Peterside seeks support for developing Africa’s ocean economy

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Dakuku Peterside, chairman of Association of African Maritime Administrations (AAMA), has called on developed nations and corporate bodies to support Africa and other developing nations in building capacity and regulatory enforcement needed to maximise benefits of ocean economy.

Peterside, who made the call in Oslo, Norway at the ongoing of the world renowned Nor Shipping Conference & Exhibition, noted that ocean industries will be contributing to sustainable development goals only when both developing and developed nations benefit in a sustainable manner.

The high level ocean leadership meeting was organised by United Nations Global Compact and the Norwegian government, and its holding at the residence of the Prime Minister of Norway, as part of activities to mark the 2019 edition of ‘Nor Shipping’ engagements.

Peterside, who doubles as the director general of the Nigerian Maritime Administration and Safety Agency (NIMASA), also said that 38 of Africa’s 54 nations are either coastal or island states that are faced with the same challenges as other coastal states globally.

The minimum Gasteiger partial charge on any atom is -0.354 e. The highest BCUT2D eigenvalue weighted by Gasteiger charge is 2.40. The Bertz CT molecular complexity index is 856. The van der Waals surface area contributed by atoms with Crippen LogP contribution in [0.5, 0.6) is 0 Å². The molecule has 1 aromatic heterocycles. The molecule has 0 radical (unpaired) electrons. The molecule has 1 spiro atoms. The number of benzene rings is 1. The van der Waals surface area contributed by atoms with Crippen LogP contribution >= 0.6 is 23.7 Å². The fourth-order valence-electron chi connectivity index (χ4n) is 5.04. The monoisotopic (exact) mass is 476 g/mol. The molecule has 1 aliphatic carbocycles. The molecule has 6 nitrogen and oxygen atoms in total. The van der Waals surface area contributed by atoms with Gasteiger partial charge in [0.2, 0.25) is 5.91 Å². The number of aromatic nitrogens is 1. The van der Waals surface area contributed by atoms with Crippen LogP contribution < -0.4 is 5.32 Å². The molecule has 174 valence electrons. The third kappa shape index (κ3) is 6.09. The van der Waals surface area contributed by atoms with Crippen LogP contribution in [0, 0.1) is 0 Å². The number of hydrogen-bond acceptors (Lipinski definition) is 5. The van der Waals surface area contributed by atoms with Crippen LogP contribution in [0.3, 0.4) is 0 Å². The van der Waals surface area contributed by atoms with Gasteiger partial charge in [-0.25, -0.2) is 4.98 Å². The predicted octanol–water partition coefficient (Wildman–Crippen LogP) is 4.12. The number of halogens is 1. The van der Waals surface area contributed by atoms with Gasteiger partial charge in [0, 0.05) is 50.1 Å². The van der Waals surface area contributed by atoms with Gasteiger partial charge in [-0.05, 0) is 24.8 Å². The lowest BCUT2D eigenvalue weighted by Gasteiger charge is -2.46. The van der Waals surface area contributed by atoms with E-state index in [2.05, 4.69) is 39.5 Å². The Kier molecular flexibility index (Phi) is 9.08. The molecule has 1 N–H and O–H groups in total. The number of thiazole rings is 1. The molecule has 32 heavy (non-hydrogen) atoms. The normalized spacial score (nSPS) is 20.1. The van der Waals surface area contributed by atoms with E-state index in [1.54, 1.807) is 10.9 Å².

He listed the challenges to include pollution, climate change, poor ocean governance, overfishing, insecurity and marine litter among others.

According to him, developing and small island states need partnerships in two principal areas especially in building regulatory enforcement capacity and developing the skills and technology needed to tap into the ocean economy in a sustainable manner.

He however challenged the private sector companies in offshore exploration and other ocean related economic activities to apply the same operating and environmental standards across the globe and not have two different standards, one for developed nations and another for developing nations.

“Applying same standards will ensure no one is left behind in our collective quest for clean and sustainable ocean, which supports economic prosperity. Responsible ocean governance and economic opportunities are not mutually … Read More...